August 25, 2020
Q. Your career began in international development, where you led advocacy programs in Afghanistan and promoted financing for enterprises in developing countries. Why did you decide to begin your career in development, and what about it most excited you?
I began my career in international development out of a commitment to social justice. I traveled extensively with my family as a child and struggled then, as I do today, to make sense of the extreme disparities I observed. Yet I am also incredibly inspired by the resilience and compassion and ingenuity of so many of the individuals I’ve met through my work, from grandmothers caring for multiple AIDS orphans in Zambia to Afghan widows proudly voting in their first presidential election to Peruvian farmers and artisans creating new markets for their products. The work was always meaningful, challenging, and intellectually stimulating,
Q. Your career evolved toward government and policy, and you have served in the Department of the Treasury, the National Security Council, the World Bank Group, and the Office of Management and Budget. At OMB, you were the number 3 ranking official and oversaw the $4 trillion federal budget. What are you most proud of during your tenure in government?
It is hard to pick one thing but one thread that connects through all the roles I had was a focus on the most vulnerable. Secretary Geithner nicknamed me the “conscience of Treasury” because I was always pushing on whether we could do more to make policies more equitable, more inclusive, and more just. I’m proud that I retained that focus throughout my tenure in government, from advocating for greater accountability from financial institutions to increasing and improving our assistance to refugees.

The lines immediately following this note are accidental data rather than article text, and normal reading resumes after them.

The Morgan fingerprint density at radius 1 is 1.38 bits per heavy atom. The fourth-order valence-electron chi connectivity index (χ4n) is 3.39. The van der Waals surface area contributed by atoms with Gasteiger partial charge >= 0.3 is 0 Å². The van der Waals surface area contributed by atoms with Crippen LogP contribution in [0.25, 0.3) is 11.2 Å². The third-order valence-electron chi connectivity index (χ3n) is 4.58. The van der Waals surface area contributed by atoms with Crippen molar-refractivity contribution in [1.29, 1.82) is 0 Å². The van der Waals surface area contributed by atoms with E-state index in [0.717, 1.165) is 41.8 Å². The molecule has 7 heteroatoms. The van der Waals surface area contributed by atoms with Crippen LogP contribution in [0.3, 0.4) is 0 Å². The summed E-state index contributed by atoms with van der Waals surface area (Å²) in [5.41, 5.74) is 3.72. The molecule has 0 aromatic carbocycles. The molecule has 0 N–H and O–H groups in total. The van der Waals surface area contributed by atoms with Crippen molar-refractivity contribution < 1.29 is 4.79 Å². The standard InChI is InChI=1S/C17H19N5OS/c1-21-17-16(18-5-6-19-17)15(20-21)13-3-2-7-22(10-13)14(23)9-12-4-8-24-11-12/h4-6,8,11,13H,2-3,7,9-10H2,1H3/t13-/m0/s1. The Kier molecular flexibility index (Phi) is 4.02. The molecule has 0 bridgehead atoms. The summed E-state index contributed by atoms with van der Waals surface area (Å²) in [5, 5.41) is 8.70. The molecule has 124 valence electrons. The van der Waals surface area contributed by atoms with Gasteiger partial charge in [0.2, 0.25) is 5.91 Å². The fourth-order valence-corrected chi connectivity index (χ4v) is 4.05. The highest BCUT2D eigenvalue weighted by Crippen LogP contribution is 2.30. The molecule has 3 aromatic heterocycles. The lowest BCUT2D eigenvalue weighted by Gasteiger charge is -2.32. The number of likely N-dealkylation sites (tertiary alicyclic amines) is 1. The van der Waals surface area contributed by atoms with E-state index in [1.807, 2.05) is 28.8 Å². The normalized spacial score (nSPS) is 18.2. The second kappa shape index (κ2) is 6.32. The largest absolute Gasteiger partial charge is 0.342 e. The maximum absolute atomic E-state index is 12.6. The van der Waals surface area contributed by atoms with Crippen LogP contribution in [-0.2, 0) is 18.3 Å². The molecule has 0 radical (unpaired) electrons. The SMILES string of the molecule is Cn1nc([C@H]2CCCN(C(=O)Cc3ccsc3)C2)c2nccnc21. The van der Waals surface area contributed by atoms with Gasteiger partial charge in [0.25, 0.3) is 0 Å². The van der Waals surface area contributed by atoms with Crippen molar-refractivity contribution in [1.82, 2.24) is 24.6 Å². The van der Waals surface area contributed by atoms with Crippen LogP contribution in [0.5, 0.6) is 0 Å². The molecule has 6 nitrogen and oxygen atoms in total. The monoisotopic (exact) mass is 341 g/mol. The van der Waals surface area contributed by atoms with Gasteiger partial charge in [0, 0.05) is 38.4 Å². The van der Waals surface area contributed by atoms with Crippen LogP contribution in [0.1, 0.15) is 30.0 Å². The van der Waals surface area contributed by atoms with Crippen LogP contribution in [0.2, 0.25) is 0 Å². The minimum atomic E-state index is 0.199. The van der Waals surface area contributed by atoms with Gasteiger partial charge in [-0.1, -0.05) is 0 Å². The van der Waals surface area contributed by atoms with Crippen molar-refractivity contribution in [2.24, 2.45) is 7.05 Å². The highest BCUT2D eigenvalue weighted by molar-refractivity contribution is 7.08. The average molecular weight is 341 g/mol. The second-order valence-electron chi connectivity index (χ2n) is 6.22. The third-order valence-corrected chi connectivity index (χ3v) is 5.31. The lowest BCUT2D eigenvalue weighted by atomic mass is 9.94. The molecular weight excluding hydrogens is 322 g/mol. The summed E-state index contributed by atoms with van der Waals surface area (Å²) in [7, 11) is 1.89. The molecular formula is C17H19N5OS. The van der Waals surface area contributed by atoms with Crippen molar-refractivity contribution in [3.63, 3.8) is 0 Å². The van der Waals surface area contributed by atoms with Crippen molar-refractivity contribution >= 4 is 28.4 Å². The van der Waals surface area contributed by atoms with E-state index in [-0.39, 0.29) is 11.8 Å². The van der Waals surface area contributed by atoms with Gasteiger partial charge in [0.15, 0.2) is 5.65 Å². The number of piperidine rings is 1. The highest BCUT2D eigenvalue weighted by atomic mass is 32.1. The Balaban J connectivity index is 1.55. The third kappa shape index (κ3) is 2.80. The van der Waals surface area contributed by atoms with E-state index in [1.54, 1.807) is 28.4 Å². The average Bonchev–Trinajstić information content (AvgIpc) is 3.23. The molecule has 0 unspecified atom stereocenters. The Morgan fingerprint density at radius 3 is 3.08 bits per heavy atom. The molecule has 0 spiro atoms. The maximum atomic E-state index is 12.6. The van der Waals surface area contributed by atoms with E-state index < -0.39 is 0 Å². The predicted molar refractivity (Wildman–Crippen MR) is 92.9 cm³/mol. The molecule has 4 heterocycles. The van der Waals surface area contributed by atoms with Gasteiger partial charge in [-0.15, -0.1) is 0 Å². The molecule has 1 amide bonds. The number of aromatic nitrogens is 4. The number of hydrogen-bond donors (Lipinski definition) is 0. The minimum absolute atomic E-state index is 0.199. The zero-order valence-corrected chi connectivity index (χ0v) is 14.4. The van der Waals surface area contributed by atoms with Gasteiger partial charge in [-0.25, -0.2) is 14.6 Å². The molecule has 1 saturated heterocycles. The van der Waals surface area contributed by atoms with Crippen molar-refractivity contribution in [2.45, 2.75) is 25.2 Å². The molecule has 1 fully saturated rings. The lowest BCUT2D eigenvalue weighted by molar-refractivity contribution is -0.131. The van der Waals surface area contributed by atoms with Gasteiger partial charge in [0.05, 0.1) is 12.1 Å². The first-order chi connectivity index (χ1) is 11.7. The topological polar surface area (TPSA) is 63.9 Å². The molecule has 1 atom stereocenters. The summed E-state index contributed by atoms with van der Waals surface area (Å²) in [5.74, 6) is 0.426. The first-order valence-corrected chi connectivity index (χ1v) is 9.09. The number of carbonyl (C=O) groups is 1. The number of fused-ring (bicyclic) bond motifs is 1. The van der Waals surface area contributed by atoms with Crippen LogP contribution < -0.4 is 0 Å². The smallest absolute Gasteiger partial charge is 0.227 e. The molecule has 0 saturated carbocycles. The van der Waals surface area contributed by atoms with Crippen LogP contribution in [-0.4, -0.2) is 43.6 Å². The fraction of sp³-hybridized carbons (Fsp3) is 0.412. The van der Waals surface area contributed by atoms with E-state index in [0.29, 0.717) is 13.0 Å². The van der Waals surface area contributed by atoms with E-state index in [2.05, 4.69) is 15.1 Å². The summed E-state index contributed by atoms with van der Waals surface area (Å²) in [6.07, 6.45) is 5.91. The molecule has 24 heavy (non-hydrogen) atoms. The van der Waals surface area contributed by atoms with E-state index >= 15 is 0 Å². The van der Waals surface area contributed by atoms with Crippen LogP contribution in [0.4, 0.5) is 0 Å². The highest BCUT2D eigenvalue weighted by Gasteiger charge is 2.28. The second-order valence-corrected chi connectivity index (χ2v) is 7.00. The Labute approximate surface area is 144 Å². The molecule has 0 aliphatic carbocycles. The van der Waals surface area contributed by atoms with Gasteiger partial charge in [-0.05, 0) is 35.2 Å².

I’m also just generally proud of having served under President Obama and having been part of an exceptional team that together responded effectively to crises, managed government competently and with integrity, and advanced critical reforms that succeeded in making our country and the world more prosperous, more equitable, more inclusive, and more sustainable. Effective leadership prevented the financial crisis from turning into a depression and the Ebola outbreak from turning into a global pandemic. While I’m proud of all that we accomplished, it is frustrating to see how quickly gains can be reversed. When government works it can be easy to take it for granted, but we shouldn’t, and I hope we are learning that lesson.
Q. You were also part of the Executive Board of the World Bank Group. What was it like to be nominated by President Obama, becoming one of the youngest women ever confirmed by the Senate?
Being nominated by President Obama was an incredible honor, as was the opportunity to serve as the voice of the United States at the World Bank. From increasing financing for the very poorest to deepening the World Bank’s commitment to social inclusion and fighting climate change, I am proud of the progress we achieved. I very much recognize that the ability to make these changes was due to the respect and influence President Obama engendered around the world, and the sense that the United States was motivated not by self-interest but by a true commitment to making a difference for all. It also required working closely with allies, and I’m especially grateful for the strong partnership I forged with my French colleagues. From improving the Bank’s capital position to strengthening its focus on fragile states, together we made a significant difference in the world.